From Squid Game to Supernova: Hoyeon Jung is Vogue’s cover star in February
If there’s one word I would choose to describe Hoyeon, it’s yeol-shim. It illustrates the trait Koreans are most proud of. Work hard, put all your heart and soul into everything, until you feel like you might explode.
The next afternoon, we’re off to the Seagram Building, and Hoyeon, recharged from an early lunch at Locanda Verde, practices her presentation for the CFDA Award for Emerging American Designer of the Year. Leaning over a piece of loose leaf, she writes the correct pronunciation of each creator’s name in tiny, immaculate handwriting. “You know, in Hollywood the media never say my name, do they?” She said playfully. (Too often, they replace the soft âyuhnâ with an awkward âyoonâ.)
We arrive, circling the building for the right entry, and Hoyeon hugs my shoulders, chanting my name, “Mon-i-ca”, in three singing syllables, without the pitch of a newly created celebrity. âHo-yeon-ah,â I reply. If she’s nervous, she doesn’t show it. She walks into the room, in front of her two agents, and introduces herself to the event staff. The organizer explains his movements to him for this evening. “Do you want to browse the real thing?” She asks, expecting a polite refusal. But Hoyeon, diligent, asks to go through it once to make sure she gets it right.
âAnd the winner isâ¦â she pauses for dramatic effect, then throws her hands in the air and shouts, âHoyeon Jung! The hall bursts into laughter, the staff stopping with white orchids in their hands, and she leaves the podium with a triumphant smile.
There are three paparazzi waiting outside, standing shyly near the step and rehearsing. A man wearing a red supreme cap asks if he can take a photo, which Hoyeon’s agent politely refuses. Then he puts down his camera and pulls out his phone. “Could we be able to take a selfie?” He asks in Korean.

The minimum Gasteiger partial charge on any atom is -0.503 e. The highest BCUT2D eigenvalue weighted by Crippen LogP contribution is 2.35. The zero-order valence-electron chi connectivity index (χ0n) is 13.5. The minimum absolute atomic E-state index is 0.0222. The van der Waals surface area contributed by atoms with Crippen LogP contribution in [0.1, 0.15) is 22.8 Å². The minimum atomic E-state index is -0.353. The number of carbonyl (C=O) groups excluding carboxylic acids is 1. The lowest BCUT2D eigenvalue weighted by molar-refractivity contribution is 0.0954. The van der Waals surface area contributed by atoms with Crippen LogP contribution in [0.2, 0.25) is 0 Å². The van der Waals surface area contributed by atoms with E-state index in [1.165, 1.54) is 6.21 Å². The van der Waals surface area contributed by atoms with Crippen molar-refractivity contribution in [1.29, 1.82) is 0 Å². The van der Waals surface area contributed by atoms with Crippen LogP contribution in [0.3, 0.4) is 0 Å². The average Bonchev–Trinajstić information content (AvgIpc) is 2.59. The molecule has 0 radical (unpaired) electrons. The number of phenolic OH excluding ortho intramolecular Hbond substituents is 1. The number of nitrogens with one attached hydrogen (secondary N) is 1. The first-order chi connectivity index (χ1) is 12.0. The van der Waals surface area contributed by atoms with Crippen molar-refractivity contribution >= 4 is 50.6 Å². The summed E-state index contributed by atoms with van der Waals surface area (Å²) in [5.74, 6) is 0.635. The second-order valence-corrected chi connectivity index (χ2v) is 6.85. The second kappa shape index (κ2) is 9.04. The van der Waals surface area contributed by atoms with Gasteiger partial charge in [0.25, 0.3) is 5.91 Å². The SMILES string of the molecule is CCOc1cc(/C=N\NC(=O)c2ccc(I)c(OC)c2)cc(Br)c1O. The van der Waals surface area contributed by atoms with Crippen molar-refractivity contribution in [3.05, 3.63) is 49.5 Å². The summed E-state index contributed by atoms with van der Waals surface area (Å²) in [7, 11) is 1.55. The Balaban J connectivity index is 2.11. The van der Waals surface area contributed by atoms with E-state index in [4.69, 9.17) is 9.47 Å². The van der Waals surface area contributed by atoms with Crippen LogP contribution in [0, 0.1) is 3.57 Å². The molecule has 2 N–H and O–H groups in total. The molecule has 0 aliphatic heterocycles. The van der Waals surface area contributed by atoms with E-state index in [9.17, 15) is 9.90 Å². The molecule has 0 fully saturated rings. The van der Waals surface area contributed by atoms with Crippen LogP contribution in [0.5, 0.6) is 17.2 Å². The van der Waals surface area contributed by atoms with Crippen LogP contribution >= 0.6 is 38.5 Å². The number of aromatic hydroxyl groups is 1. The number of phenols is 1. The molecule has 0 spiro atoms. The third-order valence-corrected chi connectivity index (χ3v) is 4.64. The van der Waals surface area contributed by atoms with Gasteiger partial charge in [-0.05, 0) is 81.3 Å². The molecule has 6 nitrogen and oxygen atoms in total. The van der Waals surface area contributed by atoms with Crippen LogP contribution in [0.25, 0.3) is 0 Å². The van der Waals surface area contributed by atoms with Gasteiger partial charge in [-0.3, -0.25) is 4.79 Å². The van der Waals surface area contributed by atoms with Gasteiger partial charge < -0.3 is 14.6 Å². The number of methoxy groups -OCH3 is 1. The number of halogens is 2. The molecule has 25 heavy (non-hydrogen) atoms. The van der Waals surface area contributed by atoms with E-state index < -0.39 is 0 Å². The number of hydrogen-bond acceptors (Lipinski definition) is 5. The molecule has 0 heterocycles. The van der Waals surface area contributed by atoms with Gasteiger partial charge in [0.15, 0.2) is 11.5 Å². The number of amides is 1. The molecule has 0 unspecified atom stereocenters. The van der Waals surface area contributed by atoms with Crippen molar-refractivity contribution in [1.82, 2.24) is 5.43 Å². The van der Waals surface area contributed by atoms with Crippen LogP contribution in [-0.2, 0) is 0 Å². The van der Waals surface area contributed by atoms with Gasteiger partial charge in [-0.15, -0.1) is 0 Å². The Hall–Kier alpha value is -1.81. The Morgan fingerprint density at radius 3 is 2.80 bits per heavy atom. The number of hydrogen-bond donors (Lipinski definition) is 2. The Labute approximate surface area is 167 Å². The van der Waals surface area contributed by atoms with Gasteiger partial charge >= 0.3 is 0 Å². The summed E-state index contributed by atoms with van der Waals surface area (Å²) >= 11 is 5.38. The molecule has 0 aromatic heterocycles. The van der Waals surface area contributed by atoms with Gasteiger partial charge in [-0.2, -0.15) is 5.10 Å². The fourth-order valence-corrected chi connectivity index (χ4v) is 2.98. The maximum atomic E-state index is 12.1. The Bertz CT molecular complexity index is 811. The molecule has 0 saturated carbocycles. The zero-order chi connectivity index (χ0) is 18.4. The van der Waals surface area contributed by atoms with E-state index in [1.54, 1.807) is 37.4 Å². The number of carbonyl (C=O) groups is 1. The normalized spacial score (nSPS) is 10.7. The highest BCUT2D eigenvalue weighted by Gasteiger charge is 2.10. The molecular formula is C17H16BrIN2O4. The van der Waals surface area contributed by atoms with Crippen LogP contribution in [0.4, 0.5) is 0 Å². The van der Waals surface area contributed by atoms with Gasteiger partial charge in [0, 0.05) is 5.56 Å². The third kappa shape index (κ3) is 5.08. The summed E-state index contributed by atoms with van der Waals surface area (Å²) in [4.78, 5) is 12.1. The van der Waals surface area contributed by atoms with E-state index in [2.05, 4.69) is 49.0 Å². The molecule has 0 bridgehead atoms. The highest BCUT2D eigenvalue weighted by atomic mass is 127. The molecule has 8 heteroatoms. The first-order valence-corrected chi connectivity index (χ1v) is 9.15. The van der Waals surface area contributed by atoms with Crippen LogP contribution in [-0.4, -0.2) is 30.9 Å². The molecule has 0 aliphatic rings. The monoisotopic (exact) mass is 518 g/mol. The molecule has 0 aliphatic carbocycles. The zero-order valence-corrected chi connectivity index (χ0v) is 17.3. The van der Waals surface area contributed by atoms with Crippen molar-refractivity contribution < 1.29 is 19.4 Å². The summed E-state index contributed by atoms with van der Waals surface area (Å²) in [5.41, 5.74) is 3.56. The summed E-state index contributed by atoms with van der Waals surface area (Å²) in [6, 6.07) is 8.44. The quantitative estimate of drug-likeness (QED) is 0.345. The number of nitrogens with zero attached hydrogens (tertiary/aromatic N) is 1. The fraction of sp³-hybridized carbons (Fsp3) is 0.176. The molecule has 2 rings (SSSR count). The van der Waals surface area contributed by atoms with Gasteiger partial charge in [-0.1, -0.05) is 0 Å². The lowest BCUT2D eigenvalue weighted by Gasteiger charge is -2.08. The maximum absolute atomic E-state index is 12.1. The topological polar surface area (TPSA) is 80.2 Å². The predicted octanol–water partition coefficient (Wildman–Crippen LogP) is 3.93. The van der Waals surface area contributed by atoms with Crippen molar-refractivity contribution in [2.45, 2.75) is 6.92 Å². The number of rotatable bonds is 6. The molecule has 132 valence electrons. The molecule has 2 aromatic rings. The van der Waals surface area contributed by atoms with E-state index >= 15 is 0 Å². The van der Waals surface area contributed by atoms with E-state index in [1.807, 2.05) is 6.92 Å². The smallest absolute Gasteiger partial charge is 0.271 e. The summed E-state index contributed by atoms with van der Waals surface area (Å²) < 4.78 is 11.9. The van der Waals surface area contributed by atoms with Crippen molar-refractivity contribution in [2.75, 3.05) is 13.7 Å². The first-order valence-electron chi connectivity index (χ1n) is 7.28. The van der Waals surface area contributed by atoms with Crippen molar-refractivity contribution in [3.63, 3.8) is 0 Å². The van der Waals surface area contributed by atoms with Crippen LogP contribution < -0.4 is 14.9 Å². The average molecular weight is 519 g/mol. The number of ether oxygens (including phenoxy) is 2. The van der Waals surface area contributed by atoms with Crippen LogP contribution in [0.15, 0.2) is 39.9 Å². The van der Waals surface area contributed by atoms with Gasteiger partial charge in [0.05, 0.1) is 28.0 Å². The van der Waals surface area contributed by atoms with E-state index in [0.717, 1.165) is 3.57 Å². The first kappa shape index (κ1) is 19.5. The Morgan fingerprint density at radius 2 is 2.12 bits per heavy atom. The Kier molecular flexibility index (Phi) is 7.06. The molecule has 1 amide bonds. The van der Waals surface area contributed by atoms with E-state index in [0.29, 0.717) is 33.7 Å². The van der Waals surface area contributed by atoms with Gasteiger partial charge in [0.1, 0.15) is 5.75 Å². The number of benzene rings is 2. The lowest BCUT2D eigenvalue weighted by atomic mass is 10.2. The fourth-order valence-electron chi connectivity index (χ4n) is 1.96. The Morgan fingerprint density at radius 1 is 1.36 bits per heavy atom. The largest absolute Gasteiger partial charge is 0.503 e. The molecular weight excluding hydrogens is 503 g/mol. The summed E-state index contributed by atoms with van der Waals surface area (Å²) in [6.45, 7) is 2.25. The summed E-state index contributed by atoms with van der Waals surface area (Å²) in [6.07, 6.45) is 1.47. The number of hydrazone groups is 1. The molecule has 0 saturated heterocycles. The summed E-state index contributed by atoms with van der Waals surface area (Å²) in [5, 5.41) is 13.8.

Hoyeon walks up with a smile and flashes the V sign, for the win.
We kiss one last time and we promise to see each other again soon. Hoyeon, a serious look on his face, says we’ll be going to his favorite place in Seoul, a hole in the wall where they douse freshly caught scallops with truffle oil. And unlike most people, whose words fly with the wind, I know she means it from the bottom of her burning heart.
In this story: hair, Holli Smith; makeup, Thomas de Kluyver for Gucci Beauty.
Directed by: Christine Yuan
Written by: Christine Yuan and Monica Kim
Director of Photography: Andrew Truong
Publisher: Chad Sarahina
Music: Ali Helnwein
Produced by: Intuition Films
Producer: Sydney Kim
Executive Producer: Marie Alyse Rodriguez, Edgar Rosa
Co-producer: Object + Animal
Production designer: Grace Nickow
Stylist: Jared Ellner
Hair: Jenny Cho
Make-up: Parc Nina
Manicure: Yoko Sakakura
Direction of movement: Erin Murray
Colorist: Dante Pasquinelli at Ethos Studio
VFX: Foreign Xchange
Sound designer: Christian Stropko
Supervising Producer, Vogue: Jordin Rocchi
Director, Creative Development, Vogue: Anna Page Nadin
Director, Creative Development, Vogue: Alexandra Gurvitch
Senior Director, Production Management, Vogue: Jessica Schier
Production coordinator, Vogue: Kit Fogarty
Production manager, Vogue: Emma Gil
Post-production supervisor, Vogue: Marco Glinbizzi
Global Entertainment Director, Vogue: Sergio Kletnoy
Creative Editorial Director, Vogue: Mark Guiducci
Vice-President, Digital Video Programming and Development, Vogue: Joe Pickard
Senior Director, Digital Video, Vogue: Tara Homeri
Content Director, Vogue: Rahel Gebreyes